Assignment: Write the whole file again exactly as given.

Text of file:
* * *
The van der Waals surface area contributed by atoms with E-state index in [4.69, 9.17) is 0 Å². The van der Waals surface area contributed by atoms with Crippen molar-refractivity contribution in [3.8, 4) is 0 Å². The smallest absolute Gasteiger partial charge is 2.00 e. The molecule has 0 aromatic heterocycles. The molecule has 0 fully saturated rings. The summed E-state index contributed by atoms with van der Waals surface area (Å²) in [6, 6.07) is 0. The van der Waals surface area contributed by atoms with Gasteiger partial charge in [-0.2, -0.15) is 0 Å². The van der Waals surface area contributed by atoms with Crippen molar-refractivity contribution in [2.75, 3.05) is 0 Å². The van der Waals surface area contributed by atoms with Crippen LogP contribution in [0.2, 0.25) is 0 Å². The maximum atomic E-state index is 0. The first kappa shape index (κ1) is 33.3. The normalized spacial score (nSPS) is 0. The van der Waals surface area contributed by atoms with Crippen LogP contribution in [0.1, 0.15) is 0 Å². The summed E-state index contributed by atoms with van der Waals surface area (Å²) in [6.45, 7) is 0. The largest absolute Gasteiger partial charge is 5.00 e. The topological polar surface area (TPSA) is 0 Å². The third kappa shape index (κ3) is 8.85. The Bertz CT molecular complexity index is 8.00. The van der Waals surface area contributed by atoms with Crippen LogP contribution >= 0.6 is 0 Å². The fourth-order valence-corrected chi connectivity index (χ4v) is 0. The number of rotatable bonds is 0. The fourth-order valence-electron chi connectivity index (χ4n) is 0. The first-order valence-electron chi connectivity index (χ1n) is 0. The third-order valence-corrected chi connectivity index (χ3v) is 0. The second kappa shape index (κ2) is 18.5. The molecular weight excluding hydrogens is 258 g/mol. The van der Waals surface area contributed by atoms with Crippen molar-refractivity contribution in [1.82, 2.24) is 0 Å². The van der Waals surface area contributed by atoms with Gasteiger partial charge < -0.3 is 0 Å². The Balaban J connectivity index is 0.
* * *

The van der Waals surface area contributed by atoms with E-state index in [4.69, 9.17) is 0 Å². The van der Waals surface area contributed by atoms with Crippen molar-refractivity contribution in [3.8, 4) is 0 Å². The smallest absolute Gasteiger partial charge is 2.00 e. The molecule has 0 aromatic heterocycles. The molecule has 0 fully saturated rings. The summed E-state index contributed by atoms with van der Waals surface area (Å²) in [6, 6.07) is 0. The van der Waals surface area contributed by atoms with Gasteiger partial charge in [-0.2, -0.15) is 0 Å². The van der Waals surface area contributed by atoms with Crippen molar-refractivity contribution in [2.75, 3.05) is 0 Å². The van der Waals surface area contributed by atoms with Crippen LogP contribution in [0.2, 0.25) is 0 Å². The maximum atomic E-state index is 0. The first kappa shape index (κ1) is 33.3. The normalized spacial score (nSPS) is 0. The van der Waals surface area contributed by atoms with Crippen LogP contribution in [0.1, 0.15) is 0 Å². The summed E-state index contributed by atoms with van der Waals surface area (Å²) in [6.45, 7) is 0. The largest absolute Gasteiger partial charge is 5.00 e. The topological polar surface area (TPSA) is 0 Å². The third kappa shape index (κ3) is 8.85. The Bertz CT molecular complexity index is 8.00. The van der Waals surface area contributed by atoms with Crippen LogP contribution >= 0.6 is 0 Å². The fourth-order valence-corrected chi connectivity index (χ4v) is 0. The number of rotatable bonds is 0. The fourth-order valence-electron chi connectivity index (χ4n) is 0. The first-order valence-electron chi connectivity index (χ1n) is 0. The third-order valence-corrected chi connectivity index (χ3v) is 0. The second kappa shape index (κ2) is 18.5. The molecular weight excluding hydrogens is 258 g/mol. The van der Waals surface area contributed by atoms with Crippen molar-refractivity contribution in [1.82, 2.24) is 0 Å². The van der Waals surface area contributed by atoms with Gasteiger partial charge < -0.3 is 0 Å². The Balaban J connectivity index is 0.